Bullingdon deny ASBO claims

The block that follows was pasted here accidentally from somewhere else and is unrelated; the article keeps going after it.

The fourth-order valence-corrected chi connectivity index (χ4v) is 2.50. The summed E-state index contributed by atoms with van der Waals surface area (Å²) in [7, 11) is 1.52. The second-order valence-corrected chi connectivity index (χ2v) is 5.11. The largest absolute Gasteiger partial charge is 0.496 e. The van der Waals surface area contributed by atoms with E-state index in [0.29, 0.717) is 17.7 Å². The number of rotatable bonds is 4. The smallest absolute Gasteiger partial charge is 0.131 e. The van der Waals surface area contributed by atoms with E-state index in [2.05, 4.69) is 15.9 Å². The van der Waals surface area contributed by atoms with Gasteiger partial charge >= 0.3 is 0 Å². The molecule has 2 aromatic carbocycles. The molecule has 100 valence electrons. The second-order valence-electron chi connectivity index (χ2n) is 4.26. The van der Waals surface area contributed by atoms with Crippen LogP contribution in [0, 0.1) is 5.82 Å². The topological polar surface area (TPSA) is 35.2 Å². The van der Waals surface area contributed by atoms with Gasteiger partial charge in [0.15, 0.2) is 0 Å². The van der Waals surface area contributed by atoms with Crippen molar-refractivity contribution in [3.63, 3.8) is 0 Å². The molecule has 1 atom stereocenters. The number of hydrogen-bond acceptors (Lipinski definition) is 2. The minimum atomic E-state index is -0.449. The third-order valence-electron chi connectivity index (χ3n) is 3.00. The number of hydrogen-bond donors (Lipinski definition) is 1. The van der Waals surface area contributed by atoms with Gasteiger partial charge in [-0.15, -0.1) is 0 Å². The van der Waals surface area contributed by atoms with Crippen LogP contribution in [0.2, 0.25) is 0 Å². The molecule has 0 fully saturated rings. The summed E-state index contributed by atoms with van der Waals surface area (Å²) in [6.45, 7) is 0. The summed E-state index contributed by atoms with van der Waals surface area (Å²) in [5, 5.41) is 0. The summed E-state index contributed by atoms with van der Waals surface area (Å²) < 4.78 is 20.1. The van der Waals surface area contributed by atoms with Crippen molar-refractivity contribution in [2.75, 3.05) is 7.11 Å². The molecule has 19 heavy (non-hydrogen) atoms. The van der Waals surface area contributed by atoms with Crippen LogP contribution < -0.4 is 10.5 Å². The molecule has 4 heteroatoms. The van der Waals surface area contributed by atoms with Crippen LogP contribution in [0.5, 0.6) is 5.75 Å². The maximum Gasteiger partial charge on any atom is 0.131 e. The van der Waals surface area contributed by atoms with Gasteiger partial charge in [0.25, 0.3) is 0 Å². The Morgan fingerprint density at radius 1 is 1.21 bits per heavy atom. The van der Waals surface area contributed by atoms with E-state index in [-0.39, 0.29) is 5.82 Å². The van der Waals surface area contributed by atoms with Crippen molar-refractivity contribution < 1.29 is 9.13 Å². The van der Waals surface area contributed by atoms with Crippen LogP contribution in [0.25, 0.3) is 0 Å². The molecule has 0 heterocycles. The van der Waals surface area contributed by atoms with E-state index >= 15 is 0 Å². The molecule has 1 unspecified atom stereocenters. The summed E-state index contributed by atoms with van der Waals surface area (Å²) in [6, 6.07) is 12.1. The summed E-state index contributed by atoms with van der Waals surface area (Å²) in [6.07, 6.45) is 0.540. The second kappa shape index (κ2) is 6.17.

first_imgMembers of Oxford’s Bullingdon Club have denied the claims made by a Proctor last month that they have been threatened with Anti-Social Behaviour Orders.In a speech he made in March, outgoing Proctor Professor Donald Fraser said that the first case he was given during his first week in office was to deal with complaints about the club members’ behaviour during incidents in October 2007 and March 2008.Residents in Jericho, north Oxford, contacted the Proctors’ office to report that students living in a house near the Phoenix cinema ‘had taken habitually to the drunken braying of ‘We are the Bullingdon Club!’ at 3am.’According to a transcript given to the Proctors’ office, a neighbour complained but was greeted with what the Times called ‘a well-educated torrent of abuse.’Fraser added that, ‘the transcript of what they called the wife of the neighbour who complained was written in language that is not usually printed’.The matter was then referred to the police because the incident did not occur on University property and the Bullingdon Club is not an official University society.‘After conferring with the Proctors’ Officers, I thought that an ASBO might concentrate the minds of those concerned. I referred the matter to the police, who did mention the word ASBO before awarding the members of the club an ABC – Acceptable Behaviour Contract – that would magically and automatically turn into an ASBO if provoked within six months.’Members of the club are denying the accusations, which recently appeared in the Daily Mail and The Times.A 47 year old single mother and Jericho resident told the Daily Mail, ‘They had a party and were chanting again and started throwing glass champagne bottles out of the window. The street was carpeted with broken glass.’She added that two of the students – Francesco Ciardi and Konstantin von Bismarck – later contacted her to apologise.Bismarck, a descendant of the Prussian Imperial Chancellor who founded modern Germany, rang the woman up to offer apologies. Ciardi, a friend of Princess Beatrice, apologised in person and offered her chocolates, which she refused.The two denied being members of the Bullingdon, but admitted that they allowed the club to use their house. One member denied that they were given the disciplinary orders, saying that the newspapers’ allegations came ‘probably from their more exotic daydreams.’He added, ‘But then again the Mail recently hazarded to allege that the club members ritually burn bags of cash exceeding £500, which really pushes the borders of insanity.’While the inner workings of the club remain secret, the same member did comment that, ‘There is no formulaic trashing ritual’ and insisted that breakages ‘are always swiftly dealt with.’In December 2004, four members of the Club were arrested following the alleged trashing of the cellar of the White Hart pub in Fyfield, an incident that prompted the press to refer to the club’s activities as ‘despicable’ and ‘reprehensible’.The society was founded in the late 19th century as a hunting and cricket club, but has gained a reputation as an exclusive drinking society. It has made headlines in the last few years due to the prevalence of its ex-members on the Opposition front bench. Conservative Leader David Cameron and Shadow Chancellor George Osborne were both members of the society while students at Oxford, as well as the London Mayor Boris Johnson.One member added, ‘We are not a bunch of vandalising socialite terrorists.’last_img

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